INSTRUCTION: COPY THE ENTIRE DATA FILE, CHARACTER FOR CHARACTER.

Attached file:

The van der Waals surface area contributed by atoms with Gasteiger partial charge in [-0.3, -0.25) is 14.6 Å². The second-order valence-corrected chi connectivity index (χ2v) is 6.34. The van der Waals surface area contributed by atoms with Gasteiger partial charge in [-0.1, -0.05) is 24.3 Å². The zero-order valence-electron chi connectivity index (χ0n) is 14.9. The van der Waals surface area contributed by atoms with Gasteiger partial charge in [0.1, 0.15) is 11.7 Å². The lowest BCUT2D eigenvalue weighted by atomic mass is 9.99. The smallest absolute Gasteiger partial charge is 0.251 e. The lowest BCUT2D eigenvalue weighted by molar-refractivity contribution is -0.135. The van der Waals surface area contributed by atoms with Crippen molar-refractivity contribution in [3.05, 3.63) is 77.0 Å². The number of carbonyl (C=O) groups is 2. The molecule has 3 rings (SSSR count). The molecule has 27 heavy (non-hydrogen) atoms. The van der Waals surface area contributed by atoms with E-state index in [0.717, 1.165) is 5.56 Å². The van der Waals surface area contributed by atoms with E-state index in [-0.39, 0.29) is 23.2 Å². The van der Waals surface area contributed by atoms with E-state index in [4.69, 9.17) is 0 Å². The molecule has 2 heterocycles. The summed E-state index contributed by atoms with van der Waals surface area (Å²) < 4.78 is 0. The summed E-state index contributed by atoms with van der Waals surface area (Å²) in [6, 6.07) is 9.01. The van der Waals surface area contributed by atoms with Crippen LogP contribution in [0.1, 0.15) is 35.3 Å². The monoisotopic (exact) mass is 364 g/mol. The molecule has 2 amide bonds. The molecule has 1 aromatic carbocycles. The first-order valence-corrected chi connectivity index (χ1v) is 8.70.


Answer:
The van der Waals surface area contributed by atoms with Gasteiger partial charge in [-0.3, -0.25) is 14.6 Å². The second-order valence-corrected chi connectivity index (χ2v) is 6.34. The van der Waals surface area contributed by atoms with Gasteiger partial charge in [-0.1, -0.05) is 24.3 Å². The zero-order valence-electron chi connectivity index (χ0n) is 14.9. The van der Waals surface area contributed by atoms with Gasteiger partial charge in [0.1, 0.15) is 11.7 Å². The lowest BCUT2D eigenvalue weighted by atomic mass is 9.99. The smallest absolute Gasteiger partial charge is 0.251 e. The lowest BCUT2D eigenvalue weighted by molar-refractivity contribution is -0.135. The van der Waals surface area contributed by atoms with Crippen molar-refractivity contribution in [3.05, 3.63) is 77.0 Å². The number of carbonyl (C=O) groups is 2. The molecule has 3 rings (SSSR count). The molecule has 27 heavy (non-hydrogen) atoms. The van der Waals surface area contributed by atoms with E-state index in [0.717, 1.165) is 5.56 Å². The van der Waals surface area contributed by atoms with E-state index in [-0.39, 0.29) is 23.2 Å². The van der Waals surface area contributed by atoms with E-state index in [4.69, 9.17) is 0 Å². The molecule has 2 heterocycles. The summed E-state index contributed by atoms with van der Waals surface area (Å²) < 4.78 is 0. The summed E-state index contributed by atoms with van der Waals surface area (Å²) in [6, 6.07) is 9.01. The van der Waals surface area contributed by atoms with Crippen LogP contribution in [0.1, 0.15) is 35.3 Å². The monoisotopic (exact) mass is 364 g/mol. The molecule has 2 amide bonds. The molecule has 1 aromatic carbocycles. The first-order valence-corrected chi connectivity index (χ1v) is 8.70.